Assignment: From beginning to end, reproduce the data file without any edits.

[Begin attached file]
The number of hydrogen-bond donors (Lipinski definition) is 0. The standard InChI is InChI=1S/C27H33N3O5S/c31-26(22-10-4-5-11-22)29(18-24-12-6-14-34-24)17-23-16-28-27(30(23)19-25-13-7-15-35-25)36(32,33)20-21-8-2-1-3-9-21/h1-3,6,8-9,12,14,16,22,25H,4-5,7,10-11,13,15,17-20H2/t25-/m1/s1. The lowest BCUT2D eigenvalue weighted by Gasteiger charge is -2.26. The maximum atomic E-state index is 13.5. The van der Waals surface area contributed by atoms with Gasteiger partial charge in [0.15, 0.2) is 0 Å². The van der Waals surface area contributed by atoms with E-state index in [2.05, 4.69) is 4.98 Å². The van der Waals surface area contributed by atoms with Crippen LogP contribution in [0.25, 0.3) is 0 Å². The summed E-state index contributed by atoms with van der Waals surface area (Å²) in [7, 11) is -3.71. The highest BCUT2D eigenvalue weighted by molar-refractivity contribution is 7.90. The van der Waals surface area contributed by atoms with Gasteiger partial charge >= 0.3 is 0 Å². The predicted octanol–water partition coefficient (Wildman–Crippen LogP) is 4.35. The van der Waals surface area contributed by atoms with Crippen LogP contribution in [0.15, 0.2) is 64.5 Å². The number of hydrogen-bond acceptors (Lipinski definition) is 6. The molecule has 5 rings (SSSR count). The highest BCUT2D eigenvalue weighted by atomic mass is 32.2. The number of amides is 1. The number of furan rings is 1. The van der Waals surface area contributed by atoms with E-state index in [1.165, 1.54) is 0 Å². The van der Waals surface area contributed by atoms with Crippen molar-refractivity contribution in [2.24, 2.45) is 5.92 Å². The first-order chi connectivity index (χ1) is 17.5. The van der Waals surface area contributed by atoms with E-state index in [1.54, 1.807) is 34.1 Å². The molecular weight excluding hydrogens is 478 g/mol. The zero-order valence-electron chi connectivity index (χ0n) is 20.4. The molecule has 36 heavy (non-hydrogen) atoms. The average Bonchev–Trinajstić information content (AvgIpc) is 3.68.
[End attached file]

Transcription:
The number of hydrogen-bond donors (Lipinski definition) is 0. The standard InChI is InChI=1S/C27H33N3O5S/c31-26(22-10-4-5-11-22)29(18-24-12-6-14-34-24)17-23-16-28-27(30(23)19-25-13-7-15-35-25)36(32,33)20-21-8-2-1-3-9-21/h1-3,6,8-9,12,14,16,22,25H,4-5,7,10-11,13,15,17-20H2/t25-/m1/s1. The lowest BCUT2D eigenvalue weighted by Gasteiger charge is -2.26. The maximum atomic E-state index is 13.5. The van der Waals surface area contributed by atoms with Gasteiger partial charge in [0.15, 0.2) is 0 Å². The van der Waals surface area contributed by atoms with E-state index in [2.05, 4.69) is 4.98 Å². The van der Waals surface area contributed by atoms with Crippen LogP contribution in [0.25, 0.3) is 0 Å². The summed E-state index contributed by atoms with van der Waals surface area (Å²) in [7, 11) is -3.71. The highest BCUT2D eigenvalue weighted by molar-refractivity contribution is 7.90. The van der Waals surface area contributed by atoms with Gasteiger partial charge >= 0.3 is 0 Å². The predicted octanol–water partition coefficient (Wildman–Crippen LogP) is 4.35. The van der Waals surface area contributed by atoms with Crippen LogP contribution in [0.15, 0.2) is 64.5 Å². The number of hydrogen-bond acceptors (Lipinski definition) is 6. The molecule has 5 rings (SSSR count). The highest BCUT2D eigenvalue weighted by atomic mass is 32.2. The number of amides is 1. The number of furan rings is 1. The van der Waals surface area contributed by atoms with E-state index in [1.165, 1.54) is 0 Å². The van der Waals surface area contributed by atoms with Crippen molar-refractivity contribution in [2.24, 2.45) is 5.92 Å². The first-order chi connectivity index (χ1) is 17.5. The van der Waals surface area contributed by atoms with E-state index in [1.54, 1.807) is 34.1 Å². The molecular weight excluding hydrogens is 478 g/mol. The zero-order valence-electron chi connectivity index (χ0n) is 20.4. The molecule has 36 heavy (non-hydrogen) atoms. The average Bonchev–Trinajstić information content (AvgIpc) is 3.68.